If the epidemics aren’t brought under control, there’s fear that the viruses could migrate from Ae. aegypti into its cousin Aedes albopictus, the Asian tiger mosquito, which is more widespread in the cooler climates of the United States (SN Online: 5/16/16; SN: 6/29/13, p. 26). Asian tiger mosquitoes have already shown they are capable of spreading Zika, as they did in a 2007 outbreak in Gabon. They also spread chikungunya in an outbreak on the island of Réunion in 2005.
If there is one lesson from yellow fever, it is that science is not the only hurdle. Vaccines must overcome tests of logistics, politics and economics. After generations of control, yellow fever emerged in Angola and other parts of Africa in January and is spreading. As of June 1, Angola had 2,893 suspected cases and 325 people had died. Yellow fever vaccine is in short supply, and it’s unclear how soon manufacturers can ramp up production.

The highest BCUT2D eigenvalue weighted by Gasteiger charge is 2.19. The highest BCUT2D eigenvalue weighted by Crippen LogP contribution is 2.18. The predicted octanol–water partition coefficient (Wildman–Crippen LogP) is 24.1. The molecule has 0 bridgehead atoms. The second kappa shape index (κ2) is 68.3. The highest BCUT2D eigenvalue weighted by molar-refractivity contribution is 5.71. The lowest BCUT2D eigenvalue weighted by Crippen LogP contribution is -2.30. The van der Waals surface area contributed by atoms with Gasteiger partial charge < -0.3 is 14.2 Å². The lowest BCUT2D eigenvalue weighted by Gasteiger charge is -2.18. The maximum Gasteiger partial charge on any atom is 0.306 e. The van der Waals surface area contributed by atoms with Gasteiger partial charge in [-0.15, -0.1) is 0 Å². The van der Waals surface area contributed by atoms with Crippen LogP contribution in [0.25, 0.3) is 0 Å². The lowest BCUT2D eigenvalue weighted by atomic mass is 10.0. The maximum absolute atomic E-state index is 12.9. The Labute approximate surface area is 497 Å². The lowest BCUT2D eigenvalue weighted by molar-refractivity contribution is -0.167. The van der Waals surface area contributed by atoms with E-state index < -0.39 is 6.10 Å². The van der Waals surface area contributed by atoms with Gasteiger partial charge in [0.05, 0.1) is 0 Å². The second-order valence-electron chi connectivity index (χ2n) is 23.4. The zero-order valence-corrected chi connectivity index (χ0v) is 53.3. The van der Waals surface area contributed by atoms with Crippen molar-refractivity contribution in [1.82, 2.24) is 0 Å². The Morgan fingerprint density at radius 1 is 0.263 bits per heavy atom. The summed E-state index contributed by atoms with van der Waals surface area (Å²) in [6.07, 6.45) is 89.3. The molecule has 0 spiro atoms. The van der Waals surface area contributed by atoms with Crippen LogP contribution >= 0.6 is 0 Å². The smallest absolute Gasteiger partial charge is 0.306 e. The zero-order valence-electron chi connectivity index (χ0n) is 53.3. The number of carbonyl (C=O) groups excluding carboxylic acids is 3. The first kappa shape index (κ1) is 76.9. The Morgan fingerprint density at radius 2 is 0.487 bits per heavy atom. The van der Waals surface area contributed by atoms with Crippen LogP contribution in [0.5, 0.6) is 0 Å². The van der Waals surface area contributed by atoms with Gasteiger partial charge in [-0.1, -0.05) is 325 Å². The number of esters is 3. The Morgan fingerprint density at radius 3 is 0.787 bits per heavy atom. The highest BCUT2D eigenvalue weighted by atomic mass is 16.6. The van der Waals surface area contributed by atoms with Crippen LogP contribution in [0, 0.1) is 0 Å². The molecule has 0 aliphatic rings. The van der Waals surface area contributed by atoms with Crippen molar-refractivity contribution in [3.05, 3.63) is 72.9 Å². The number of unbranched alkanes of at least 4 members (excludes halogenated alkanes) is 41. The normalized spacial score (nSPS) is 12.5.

Writing in JAMA on May 9, two professors from Georgetown University’s O’Neill Institute for National and Global Health Law asked the WHO to “urgently convene an emergency committee to mobilize funds, coordinate an international response and spearhead a surge in [yellow fever] vaccine production.”
While not declaring the yellow fever escalation an emergency, Margaret Chan, WHO’s director-general, told the United Nations general assembly on May 23 that the spread of Zika, dengue and chikungunya are the price being paid for policies that dropped the ball on mosquito and disease control.
“The lesson from yellow fever is especially brutal,” she said. “The world failed to use an excellent preventive tool to its full strategic advantage.” After all, a vaccine is no good if the people in need don’t receive it.
This story appears in the June 25, 2016, Science News with the headline, “Swat that virus: Researchers aim to take the sting out of mosquito-carried diseases.”